The elections of 1828 and 1840 were the first presidential elections won primarily by propaganda and appeal to the westerners and southerners. Andrew "Old Hickory" Jackson, won in 1828 by winning over these southern and western states while William Henry Harrison won in 1840. The short-term results of the two elections saw the propaganda and appeal to the poor used to reel in the majority of the voters, as well as both parties used "war heroes" to win over the general public; this saw a change to the American political system that is still intact today, which is the use of pathos and moral questioning to win elections rather than actual political standpoints.
The short-term results of the two elections saw the victory of Jackson in 1828, and Harrison in 1840. Both men won because of their appeal to the voters; they were both "war heroes," they both lived in log cabins, and they both came from the middle class. The Democratic Party and Jackson were the first to use this method of picking a candidate that represented the majority of the people, while also spewing dishonest remarks about the opposing candidate because the general public had very little knowledge and believed much of what they heard. .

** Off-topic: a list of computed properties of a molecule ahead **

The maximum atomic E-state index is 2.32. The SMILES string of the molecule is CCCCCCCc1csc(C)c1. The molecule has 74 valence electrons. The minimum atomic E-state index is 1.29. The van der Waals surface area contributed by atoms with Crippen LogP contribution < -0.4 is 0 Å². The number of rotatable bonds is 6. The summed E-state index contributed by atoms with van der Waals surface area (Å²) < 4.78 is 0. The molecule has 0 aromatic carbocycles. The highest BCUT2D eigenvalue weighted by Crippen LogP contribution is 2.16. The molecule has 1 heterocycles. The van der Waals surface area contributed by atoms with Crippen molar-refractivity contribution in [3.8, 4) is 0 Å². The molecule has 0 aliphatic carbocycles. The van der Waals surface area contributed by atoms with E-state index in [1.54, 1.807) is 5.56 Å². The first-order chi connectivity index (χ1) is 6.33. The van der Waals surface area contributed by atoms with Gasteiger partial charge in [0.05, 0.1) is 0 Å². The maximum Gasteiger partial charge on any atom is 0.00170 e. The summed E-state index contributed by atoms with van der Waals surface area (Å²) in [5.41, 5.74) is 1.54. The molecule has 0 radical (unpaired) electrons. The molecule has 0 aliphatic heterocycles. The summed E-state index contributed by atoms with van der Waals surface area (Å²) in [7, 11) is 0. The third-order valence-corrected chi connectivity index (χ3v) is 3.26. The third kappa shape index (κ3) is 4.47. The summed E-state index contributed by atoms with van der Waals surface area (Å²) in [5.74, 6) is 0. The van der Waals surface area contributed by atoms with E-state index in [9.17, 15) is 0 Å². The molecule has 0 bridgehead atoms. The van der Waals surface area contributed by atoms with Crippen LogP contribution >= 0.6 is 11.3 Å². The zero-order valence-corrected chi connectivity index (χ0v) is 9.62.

In 1840, the Whigs, used a very similar strategy by picking a candidate who was a war hero and who also came from a less fortunate family who lived in a log cabin. This approach barely worked the second time. It only worked because of the economic struggles the Jacksonian Democrats had led the country to right before the election, and because of the negative propaganda directed against Van Buren. The Narrow victory of Harrison was different from the domination of Jackson in 1828. Both elections saw a vast number of people coming out to vote. Three times the number of normal voters came out in 1828, while 78% of eligible voters came out in 1840.
These elections left a huge mark on the political parties and their approaches to elections.